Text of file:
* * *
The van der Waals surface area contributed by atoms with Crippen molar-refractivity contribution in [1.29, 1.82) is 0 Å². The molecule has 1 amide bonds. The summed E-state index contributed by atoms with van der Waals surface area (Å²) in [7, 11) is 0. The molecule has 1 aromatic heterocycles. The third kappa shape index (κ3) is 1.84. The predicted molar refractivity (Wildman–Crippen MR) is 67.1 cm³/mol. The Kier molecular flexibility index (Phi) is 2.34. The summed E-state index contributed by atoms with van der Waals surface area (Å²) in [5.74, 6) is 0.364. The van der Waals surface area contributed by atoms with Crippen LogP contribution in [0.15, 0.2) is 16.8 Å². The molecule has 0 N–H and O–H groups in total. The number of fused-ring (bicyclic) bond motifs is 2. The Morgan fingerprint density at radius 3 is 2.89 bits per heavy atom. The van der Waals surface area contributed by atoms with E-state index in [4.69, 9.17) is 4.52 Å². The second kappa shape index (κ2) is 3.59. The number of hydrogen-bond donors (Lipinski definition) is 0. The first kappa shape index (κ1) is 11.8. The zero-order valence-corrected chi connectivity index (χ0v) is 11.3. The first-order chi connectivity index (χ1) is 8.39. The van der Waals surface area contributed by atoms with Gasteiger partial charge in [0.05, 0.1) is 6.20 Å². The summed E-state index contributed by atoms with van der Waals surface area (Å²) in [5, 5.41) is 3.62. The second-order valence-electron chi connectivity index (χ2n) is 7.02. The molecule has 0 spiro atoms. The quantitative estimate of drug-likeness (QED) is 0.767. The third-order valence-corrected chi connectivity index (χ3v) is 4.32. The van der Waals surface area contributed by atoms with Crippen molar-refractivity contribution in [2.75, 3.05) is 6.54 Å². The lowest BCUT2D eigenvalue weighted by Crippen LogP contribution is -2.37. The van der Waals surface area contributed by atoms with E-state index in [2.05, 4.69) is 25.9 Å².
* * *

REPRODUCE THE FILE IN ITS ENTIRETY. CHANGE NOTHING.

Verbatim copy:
The van der Waals surface area contributed by atoms with Crippen molar-refractivity contribution in [1.29, 1.82) is 0 Å². The molecule has 1 amide bonds. The summed E-state index contributed by atoms with van der Waals surface area (Å²) in [7, 11) is 0. The molecule has 1 aromatic heterocycles. The third kappa shape index (κ3) is 1.84. The predicted molar refractivity (Wildman–Crippen MR) is 67.1 cm³/mol. The Kier molecular flexibility index (Phi) is 2.34. The summed E-state index contributed by atoms with van der Waals surface area (Å²) in [5.74, 6) is 0.364. The van der Waals surface area contributed by atoms with Crippen LogP contribution in [0.15, 0.2) is 16.8 Å². The molecule has 0 N–H and O–H groups in total. The number of fused-ring (bicyclic) bond motifs is 2. The Morgan fingerprint density at radius 3 is 2.89 bits per heavy atom. The van der Waals surface area contributed by atoms with E-state index in [4.69, 9.17) is 4.52 Å². The second kappa shape index (κ2) is 3.59. The number of hydrogen-bond donors (Lipinski definition) is 0. The first kappa shape index (κ1) is 11.8. The zero-order valence-corrected chi connectivity index (χ0v) is 11.3. The first-order chi connectivity index (χ1) is 8.39. The van der Waals surface area contributed by atoms with Gasteiger partial charge in [0.05, 0.1) is 6.20 Å². The summed E-state index contributed by atoms with van der Waals surface area (Å²) in [5, 5.41) is 3.62. The second-order valence-electron chi connectivity index (χ2n) is 7.02. The molecule has 0 spiro atoms. The quantitative estimate of drug-likeness (QED) is 0.767. The third-order valence-corrected chi connectivity index (χ3v) is 4.32. The van der Waals surface area contributed by atoms with Crippen molar-refractivity contribution in [2.75, 3.05) is 6.54 Å². The lowest BCUT2D eigenvalue weighted by Crippen LogP contribution is -2.37. The van der Waals surface area contributed by atoms with E-state index in [2.05, 4.69) is 25.9 Å².